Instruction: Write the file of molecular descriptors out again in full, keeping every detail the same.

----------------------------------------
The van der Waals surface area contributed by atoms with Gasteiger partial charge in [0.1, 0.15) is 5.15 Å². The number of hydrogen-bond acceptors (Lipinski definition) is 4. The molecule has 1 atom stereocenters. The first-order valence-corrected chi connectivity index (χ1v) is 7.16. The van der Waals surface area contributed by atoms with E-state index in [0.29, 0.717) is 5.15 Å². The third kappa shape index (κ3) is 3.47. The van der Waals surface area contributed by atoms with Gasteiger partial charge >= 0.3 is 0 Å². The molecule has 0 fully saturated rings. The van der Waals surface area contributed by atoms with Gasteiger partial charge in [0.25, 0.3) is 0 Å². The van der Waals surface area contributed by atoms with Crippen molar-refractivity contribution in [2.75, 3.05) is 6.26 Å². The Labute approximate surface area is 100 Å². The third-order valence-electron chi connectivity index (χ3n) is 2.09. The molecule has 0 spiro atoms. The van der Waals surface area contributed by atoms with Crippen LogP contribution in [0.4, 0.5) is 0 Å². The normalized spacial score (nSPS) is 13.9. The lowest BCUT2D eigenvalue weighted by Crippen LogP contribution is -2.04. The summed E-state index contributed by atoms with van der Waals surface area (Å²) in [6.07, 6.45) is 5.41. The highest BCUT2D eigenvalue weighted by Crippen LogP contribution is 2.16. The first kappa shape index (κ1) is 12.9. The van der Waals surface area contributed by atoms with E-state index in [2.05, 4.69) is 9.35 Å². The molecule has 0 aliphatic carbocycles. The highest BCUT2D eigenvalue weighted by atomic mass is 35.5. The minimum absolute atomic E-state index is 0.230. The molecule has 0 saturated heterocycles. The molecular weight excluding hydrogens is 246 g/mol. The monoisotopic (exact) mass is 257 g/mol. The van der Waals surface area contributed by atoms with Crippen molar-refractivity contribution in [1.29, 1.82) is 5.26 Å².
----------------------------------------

The van der Waals surface area contributed by atoms with Gasteiger partial charge in [0.1, 0.15) is 5.15 Å². The number of hydrogen-bond acceptors (Lipinski definition) is 4. The molecule has 1 atom stereocenters. The first-order valence-corrected chi connectivity index (χ1v) is 7.16. The van der Waals surface area contributed by atoms with E-state index in [0.29, 0.717) is 5.15 Å². The third kappa shape index (κ3) is 3.47. The van der Waals surface area contributed by atoms with Gasteiger partial charge >= 0.3 is 0 Å². The molecule has 0 fully saturated rings. The van der Waals surface area contributed by atoms with Gasteiger partial charge in [0.25, 0.3) is 0 Å². The van der Waals surface area contributed by atoms with Crippen molar-refractivity contribution in [2.75, 3.05) is 6.26 Å². The Labute approximate surface area is 100 Å². The third-order valence-electron chi connectivity index (χ3n) is 2.09. The molecule has 0 spiro atoms. The van der Waals surface area contributed by atoms with Crippen LogP contribution in [0.4, 0.5) is 0 Å². The normalized spacial score (nSPS) is 13.9. The lowest BCUT2D eigenvalue weighted by Crippen LogP contribution is -2.04. The summed E-state index contributed by atoms with van der Waals surface area (Å²) in [6.07, 6.45) is 5.41. The highest BCUT2D eigenvalue weighted by Crippen LogP contribution is 2.16. The first kappa shape index (κ1) is 12.9. The van der Waals surface area contributed by atoms with E-state index in [2.05, 4.69) is 9.35 Å². The molecule has 0 aliphatic carbocycles. The highest BCUT2D eigenvalue weighted by atomic mass is 35.5. The minimum absolute atomic E-state index is 0.230. The molecule has 0 saturated heterocycles. The molecular weight excluding hydrogens is 246 g/mol. The monoisotopic (exact) mass is 257 g/mol. The van der Waals surface area contributed by atoms with Crippen molar-refractivity contribution in [1.29, 1.82) is 5.26 Å².